States pool resources to combat Tahoe bear problems
RENO – Responding to last year’s record number of problems reported with bears in the Lake Tahoe Basin, state wildlife officials in California and Nevada announced a new agreement Wednesday to pool their resources to try to minimize the conflicts this summer.
The joint effort outlined in the memorandum of agreement calls for the California Department of Fish and Game and the Nevada Department of Wildlife to share information, personnel, equipment and supplies in a cooperative black bear management program.
“This MOA is an important symbol of our two agencies coming together to tackle some unfortunate bear/human interactions in the Tahoe Basin,” said Donald Koch, director of the California agency.
Ken Mayer, director of the Nevada agency, said both states have the jurisdictional authority and legal responsibility to manage conflicts between the public and wildlife.
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“The citizens of Nevada and California want their states cooperating to make sure that the people living and visiting the Tahoe Basin leave as light a footprint as possible,” Mayer said.
California’s bear population is growing and currently is estimated to be between 25,000 and 35,000. Nevada has an estimated 350 black bears, mostly concentrated in the Tahoe Basin area.
Last year was the worst across the Reno-Tahoe region in terms of conflicts, with wildlife officials responding to up to 1,500 calls involving 120 different bears, said Carl Lackey, NDOW’s bear program coordinator,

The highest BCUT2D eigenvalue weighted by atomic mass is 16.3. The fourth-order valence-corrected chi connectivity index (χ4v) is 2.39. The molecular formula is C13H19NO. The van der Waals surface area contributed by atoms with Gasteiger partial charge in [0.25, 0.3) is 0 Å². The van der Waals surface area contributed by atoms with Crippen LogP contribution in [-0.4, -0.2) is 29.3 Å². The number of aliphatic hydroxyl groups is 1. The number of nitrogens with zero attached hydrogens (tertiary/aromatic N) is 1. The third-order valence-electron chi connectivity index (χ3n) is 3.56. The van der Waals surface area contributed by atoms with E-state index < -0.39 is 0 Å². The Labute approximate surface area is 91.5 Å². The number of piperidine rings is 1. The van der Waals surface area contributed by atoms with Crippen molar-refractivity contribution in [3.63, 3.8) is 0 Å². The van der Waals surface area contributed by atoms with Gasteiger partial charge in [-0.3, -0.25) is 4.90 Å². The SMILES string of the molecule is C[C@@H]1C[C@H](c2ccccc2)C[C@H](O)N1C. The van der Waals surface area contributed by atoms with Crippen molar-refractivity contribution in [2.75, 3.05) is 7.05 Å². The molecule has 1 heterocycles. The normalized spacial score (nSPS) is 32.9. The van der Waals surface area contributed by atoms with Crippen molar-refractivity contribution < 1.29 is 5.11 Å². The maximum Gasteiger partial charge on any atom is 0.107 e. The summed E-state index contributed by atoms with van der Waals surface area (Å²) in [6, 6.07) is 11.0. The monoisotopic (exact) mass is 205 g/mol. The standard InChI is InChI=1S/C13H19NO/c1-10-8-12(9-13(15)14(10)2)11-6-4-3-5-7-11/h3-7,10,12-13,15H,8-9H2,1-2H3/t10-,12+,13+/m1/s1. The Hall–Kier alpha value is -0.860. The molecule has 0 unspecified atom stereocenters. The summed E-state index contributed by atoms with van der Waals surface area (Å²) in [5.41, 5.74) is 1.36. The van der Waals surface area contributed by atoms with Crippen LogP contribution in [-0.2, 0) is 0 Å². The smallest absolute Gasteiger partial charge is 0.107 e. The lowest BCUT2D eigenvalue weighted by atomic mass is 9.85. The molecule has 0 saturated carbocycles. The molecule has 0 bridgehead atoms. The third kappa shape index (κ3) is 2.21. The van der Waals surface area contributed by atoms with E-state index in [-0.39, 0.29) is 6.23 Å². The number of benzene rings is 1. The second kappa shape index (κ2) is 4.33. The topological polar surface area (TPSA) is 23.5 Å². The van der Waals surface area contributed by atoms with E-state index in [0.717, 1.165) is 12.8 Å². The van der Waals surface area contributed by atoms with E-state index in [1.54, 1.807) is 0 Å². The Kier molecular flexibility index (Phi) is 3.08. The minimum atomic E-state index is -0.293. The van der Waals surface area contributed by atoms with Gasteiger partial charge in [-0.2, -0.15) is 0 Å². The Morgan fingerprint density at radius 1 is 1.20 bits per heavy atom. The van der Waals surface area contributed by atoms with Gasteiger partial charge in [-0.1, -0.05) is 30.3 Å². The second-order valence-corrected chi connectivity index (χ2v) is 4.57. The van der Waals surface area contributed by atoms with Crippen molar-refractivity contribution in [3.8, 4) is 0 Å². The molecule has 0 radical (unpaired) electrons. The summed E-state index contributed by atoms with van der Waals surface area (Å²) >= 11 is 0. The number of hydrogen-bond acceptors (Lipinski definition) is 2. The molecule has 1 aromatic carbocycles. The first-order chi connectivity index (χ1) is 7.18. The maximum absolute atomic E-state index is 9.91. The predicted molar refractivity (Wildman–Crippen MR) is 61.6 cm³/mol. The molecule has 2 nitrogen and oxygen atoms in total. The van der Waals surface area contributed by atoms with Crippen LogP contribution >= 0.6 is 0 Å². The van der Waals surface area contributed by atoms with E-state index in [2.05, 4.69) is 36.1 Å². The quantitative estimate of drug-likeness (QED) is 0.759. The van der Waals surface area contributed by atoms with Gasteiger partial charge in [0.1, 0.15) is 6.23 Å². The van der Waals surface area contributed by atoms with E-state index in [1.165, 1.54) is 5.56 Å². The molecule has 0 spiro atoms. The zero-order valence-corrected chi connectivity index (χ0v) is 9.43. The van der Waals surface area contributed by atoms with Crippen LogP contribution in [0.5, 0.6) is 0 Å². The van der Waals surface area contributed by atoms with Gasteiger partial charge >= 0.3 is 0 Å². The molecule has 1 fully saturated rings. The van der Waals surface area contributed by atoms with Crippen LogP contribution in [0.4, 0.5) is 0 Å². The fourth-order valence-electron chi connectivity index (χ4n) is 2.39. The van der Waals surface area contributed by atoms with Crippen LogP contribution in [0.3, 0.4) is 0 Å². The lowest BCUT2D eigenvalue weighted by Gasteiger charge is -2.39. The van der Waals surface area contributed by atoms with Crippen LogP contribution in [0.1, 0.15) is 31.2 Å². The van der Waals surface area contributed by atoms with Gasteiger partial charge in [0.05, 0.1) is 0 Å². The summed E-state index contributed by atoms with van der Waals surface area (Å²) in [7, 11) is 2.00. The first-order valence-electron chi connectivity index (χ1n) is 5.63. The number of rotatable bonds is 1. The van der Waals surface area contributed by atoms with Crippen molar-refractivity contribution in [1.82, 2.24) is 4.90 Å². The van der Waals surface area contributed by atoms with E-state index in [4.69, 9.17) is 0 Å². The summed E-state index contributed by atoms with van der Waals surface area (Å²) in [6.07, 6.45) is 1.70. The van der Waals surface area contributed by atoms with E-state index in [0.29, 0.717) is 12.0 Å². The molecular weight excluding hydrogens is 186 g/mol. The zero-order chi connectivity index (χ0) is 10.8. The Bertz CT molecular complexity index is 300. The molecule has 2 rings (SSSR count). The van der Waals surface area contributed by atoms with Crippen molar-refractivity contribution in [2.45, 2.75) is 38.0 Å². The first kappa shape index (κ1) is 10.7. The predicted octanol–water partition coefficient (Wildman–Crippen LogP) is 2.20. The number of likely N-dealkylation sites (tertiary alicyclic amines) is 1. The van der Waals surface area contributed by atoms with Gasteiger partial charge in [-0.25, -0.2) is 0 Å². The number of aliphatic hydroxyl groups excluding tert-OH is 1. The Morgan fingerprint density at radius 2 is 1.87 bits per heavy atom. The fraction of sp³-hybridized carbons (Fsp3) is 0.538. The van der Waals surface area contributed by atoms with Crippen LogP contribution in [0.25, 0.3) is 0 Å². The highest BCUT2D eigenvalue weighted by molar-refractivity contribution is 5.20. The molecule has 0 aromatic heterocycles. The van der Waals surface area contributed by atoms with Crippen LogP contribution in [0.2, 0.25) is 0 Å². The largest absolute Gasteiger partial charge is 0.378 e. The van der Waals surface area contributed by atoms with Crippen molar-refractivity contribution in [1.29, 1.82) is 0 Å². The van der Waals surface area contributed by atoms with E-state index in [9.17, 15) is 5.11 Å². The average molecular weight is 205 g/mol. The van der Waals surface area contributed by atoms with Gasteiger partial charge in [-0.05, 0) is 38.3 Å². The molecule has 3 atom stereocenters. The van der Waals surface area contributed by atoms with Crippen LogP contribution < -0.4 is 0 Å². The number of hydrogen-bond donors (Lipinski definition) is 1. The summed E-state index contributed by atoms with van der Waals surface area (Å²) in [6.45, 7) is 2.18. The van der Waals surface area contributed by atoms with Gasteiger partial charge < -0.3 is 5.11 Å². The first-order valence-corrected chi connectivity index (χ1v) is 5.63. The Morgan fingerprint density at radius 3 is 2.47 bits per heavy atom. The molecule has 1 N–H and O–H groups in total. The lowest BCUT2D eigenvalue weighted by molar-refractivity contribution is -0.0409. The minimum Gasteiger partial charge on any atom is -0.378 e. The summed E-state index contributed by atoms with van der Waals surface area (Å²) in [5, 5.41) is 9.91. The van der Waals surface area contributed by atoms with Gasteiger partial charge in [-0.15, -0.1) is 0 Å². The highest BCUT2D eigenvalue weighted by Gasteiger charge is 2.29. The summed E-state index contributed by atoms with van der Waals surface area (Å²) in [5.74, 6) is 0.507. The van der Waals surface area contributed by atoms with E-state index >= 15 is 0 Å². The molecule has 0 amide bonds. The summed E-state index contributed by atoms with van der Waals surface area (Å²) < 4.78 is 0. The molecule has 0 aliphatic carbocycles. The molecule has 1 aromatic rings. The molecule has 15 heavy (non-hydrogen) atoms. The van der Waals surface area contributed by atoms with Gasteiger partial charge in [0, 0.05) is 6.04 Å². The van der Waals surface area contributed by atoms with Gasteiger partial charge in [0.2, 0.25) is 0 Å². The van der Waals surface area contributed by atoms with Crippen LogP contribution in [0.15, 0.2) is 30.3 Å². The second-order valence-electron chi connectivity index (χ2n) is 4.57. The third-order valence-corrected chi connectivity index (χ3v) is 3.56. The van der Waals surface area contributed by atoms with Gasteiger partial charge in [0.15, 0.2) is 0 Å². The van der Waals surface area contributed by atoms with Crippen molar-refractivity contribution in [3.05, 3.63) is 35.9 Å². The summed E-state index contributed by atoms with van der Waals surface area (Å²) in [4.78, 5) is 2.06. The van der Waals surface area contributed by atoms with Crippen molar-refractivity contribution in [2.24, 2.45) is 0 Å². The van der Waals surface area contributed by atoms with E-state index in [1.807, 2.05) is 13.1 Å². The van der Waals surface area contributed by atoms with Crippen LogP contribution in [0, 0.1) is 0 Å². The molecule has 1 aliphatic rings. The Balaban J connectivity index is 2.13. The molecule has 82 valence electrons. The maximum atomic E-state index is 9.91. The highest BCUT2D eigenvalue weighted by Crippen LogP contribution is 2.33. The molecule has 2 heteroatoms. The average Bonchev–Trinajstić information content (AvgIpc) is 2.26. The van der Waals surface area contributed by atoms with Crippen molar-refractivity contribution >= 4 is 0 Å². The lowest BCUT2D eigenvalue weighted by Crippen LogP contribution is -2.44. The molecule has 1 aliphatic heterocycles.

Under the new program, the agencies will share computer databases to give them more information about black bear nuisance and property-damage incidents, as well as locations, telemetry and urban and wildland bear distribution population characteristics.
They also intend to:
— Cooperate on discussions with local governments to foster adoption and implementation of coordinated bear-management policies.
— Direct field personnel to assist each other in the resolution of nuisance bear concerns and to share material resources under appropriate circumstances.
— Schedule joint public meetings to assure that nuisance and property-damage black bear concerns are addressed in a consistent manner.
— Share information, including news releases and other communications products, such as the DFG-produced “Keep Me Wild Campaign,” found at http://www.dfg.ca.gov/keepmewild/ or http://www.ndow.org/wild/kmw/index.shtm.
Doug Updike, California’s statewide bear program coordinator, said one of the most important ways to combat bear conflicts is to limit food odors at campgrounds.
“Problems begin when bears learn to associate an easy food supply with humans and developed areas,” Updike said.
“Once this happens, bears become habituated or conditioned to go after human food because it’s easy. If people don’t change their ways, the bears won’t either,” he said.
Lackey agrees that one of the biggest challenges at Lake Tahoe continues to be teaching people to keep their garbage away from bears.
“The more people who understand that it is our responsibility to keep the bears wild, the better off bears and humans will be,” he said.
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